Sudan born, Minnesota raised. I am the living definition of fresh off the boat. My first job in life was a translator for my parents. I would translate to the best of my ability, but then again, I was just a kid. If I couldn't comprehend something that needed translation, I would make it up. This is where my creativity began. I wouldn’t lie. I would…let’s call it, creatively making up the truth. It worked: I never got busted.
Watching shows and movies on television, I was particularly inspired by a diversity of actors, particularly African Americans. Even if they were characters in a world I knew nothing of, their presence on the screen made me feel included. Jada Pinckett Smith’s scene at the end of Set It Off, where she finds herself with all the money stolen from a bank heist and no friends left to share it with, brings me to tears even writing about it now.
But acting didn’t seem in the realm of possibility or my reality. So, I pursued another interest – architecture. I took an acting elective course as a lark, to create a space in my life to have fun with no expectations on how well I would do. When Peter Lewis, my acting teacher, took me aside one day, and said, Shahd, you’re the real deal, around the time that I was also spending too much time daydreaming about the characters and monologues I would be playing and performing rather than the architectural schemata I was tasked with drafting, I knew what I had to do.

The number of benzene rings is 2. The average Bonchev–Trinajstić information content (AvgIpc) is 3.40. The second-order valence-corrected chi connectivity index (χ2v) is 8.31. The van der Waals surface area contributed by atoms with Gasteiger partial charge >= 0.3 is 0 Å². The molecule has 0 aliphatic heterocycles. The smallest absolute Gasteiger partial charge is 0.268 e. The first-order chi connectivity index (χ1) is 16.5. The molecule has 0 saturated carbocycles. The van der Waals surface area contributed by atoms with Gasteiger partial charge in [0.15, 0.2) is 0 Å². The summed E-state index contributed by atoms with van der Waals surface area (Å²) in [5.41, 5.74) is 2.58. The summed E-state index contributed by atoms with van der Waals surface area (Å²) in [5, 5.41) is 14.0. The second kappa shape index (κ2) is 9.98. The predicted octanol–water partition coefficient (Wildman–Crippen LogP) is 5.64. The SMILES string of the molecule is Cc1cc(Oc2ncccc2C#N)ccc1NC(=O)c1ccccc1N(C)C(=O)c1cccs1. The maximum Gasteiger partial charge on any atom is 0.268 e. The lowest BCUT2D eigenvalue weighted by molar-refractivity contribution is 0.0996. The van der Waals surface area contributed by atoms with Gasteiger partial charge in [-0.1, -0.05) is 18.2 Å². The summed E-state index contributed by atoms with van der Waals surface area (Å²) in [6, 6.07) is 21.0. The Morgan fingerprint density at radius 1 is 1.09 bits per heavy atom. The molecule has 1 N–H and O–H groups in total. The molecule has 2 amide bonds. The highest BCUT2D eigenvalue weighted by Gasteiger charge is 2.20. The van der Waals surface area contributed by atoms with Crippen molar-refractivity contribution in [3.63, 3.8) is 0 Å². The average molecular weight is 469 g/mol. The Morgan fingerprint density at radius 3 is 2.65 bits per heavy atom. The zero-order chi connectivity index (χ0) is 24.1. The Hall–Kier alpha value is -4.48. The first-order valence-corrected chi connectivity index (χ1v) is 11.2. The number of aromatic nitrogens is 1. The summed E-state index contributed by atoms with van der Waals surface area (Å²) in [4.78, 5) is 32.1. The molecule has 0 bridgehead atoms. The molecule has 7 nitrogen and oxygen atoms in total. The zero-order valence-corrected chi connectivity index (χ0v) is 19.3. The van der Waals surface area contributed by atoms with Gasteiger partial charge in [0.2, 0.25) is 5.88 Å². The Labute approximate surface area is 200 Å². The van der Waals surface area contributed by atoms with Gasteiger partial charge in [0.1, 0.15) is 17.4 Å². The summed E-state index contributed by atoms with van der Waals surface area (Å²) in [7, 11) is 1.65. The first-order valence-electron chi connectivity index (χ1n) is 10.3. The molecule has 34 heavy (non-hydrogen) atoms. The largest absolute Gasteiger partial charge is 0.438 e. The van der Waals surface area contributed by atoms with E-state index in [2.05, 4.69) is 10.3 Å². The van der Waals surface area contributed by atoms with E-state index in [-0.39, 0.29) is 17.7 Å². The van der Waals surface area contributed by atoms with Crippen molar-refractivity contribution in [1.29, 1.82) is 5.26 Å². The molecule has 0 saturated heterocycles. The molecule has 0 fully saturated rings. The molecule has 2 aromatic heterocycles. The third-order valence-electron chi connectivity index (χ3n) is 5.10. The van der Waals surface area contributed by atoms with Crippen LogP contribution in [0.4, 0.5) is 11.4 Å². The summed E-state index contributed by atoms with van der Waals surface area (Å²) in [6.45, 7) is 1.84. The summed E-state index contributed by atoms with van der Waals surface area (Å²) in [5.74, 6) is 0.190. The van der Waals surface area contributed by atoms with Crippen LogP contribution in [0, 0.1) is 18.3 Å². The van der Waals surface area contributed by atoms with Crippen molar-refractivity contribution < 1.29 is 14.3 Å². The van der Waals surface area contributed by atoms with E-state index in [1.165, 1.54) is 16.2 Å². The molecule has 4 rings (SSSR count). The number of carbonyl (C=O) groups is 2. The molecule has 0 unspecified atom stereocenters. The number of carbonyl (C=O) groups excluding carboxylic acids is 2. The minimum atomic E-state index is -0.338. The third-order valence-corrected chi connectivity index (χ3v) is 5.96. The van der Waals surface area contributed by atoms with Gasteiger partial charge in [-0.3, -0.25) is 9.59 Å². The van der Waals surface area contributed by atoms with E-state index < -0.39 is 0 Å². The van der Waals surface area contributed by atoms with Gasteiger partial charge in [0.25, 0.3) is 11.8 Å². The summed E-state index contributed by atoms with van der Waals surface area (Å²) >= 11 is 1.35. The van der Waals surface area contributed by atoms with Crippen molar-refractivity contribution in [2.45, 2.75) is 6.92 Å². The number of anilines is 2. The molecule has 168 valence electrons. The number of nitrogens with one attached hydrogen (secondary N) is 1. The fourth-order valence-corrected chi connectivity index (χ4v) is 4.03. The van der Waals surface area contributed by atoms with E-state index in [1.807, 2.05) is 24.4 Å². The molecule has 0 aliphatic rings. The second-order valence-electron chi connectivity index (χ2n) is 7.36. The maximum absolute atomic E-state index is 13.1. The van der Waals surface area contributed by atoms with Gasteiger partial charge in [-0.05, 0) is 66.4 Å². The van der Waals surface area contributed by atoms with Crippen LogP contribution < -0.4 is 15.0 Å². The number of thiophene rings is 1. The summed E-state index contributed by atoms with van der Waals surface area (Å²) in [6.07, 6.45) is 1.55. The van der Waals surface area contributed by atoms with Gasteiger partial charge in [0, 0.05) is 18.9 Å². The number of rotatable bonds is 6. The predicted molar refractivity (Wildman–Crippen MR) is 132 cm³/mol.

I never looked back or regretted my decision. Acting is therapeutic. Acting gives me the ability to access different parts of myself, to bring to life characters who are, both nothing and everything, like me. Acting enables me to give people watching me the chance to escape their own lives, and bear witness to those I inhabit.
Much like I did with my parents, when I act I get to play the translator, and medium, of the words of other people – playwrights and screenwriters. Sometimes I feel like that young girl all those years ago, fresh off the boat in a strange world. Sometimes, I don’t.